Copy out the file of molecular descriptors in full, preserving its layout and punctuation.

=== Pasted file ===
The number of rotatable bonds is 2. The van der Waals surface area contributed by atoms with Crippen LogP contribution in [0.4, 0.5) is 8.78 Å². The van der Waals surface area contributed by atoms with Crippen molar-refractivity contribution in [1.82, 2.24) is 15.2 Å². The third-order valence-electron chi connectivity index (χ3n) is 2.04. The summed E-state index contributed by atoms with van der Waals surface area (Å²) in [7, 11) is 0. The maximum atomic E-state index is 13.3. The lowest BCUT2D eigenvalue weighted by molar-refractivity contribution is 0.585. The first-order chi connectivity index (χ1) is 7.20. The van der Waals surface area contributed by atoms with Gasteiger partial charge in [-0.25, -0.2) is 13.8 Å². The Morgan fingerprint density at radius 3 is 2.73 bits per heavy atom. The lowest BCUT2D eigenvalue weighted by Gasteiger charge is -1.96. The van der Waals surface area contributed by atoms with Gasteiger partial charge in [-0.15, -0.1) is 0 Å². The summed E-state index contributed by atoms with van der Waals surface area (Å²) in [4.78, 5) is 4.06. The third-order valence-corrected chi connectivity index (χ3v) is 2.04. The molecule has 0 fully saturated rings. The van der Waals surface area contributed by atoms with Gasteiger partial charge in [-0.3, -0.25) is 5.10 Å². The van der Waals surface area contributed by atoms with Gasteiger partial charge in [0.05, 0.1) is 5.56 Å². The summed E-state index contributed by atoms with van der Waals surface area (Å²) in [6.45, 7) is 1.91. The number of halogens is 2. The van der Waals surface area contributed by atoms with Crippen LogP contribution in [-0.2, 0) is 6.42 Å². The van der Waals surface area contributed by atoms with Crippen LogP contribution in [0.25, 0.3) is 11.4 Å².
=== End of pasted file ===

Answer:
The number of rotatable bonds is 2. The van der Waals surface area contributed by atoms with Crippen LogP contribution in [0.4, 0.5) is 8.78 Å². The van der Waals surface area contributed by atoms with Crippen molar-refractivity contribution in [1.82, 2.24) is 15.2 Å². The third-order valence-electron chi connectivity index (χ3n) is 2.04. The summed E-state index contributed by atoms with van der Waals surface area (Å²) in [7, 11) is 0. The maximum atomic E-state index is 13.3. The lowest BCUT2D eigenvalue weighted by molar-refractivity contribution is 0.585. The first-order chi connectivity index (χ1) is 7.20. The van der Waals surface area contributed by atoms with Gasteiger partial charge in [-0.25, -0.2) is 13.8 Å². The Morgan fingerprint density at radius 3 is 2.73 bits per heavy atom. The lowest BCUT2D eigenvalue weighted by Gasteiger charge is -1.96. The van der Waals surface area contributed by atoms with Gasteiger partial charge in [-0.15, -0.1) is 0 Å². The summed E-state index contributed by atoms with van der Waals surface area (Å²) in [4.78, 5) is 4.06. The third-order valence-corrected chi connectivity index (χ3v) is 2.04. The molecule has 0 fully saturated rings. The van der Waals surface area contributed by atoms with Gasteiger partial charge in [-0.3, -0.25) is 5.10 Å². The van der Waals surface area contributed by atoms with Gasteiger partial charge in [0.05, 0.1) is 5.56 Å². The summed E-state index contributed by atoms with van der Waals surface area (Å²) in [6.45, 7) is 1.91. The number of halogens is 2. The van der Waals surface area contributed by atoms with Crippen LogP contribution in [-0.2, 0) is 6.42 Å². The van der Waals surface area contributed by atoms with Crippen LogP contribution in [0.25, 0.3) is 11.4 Å².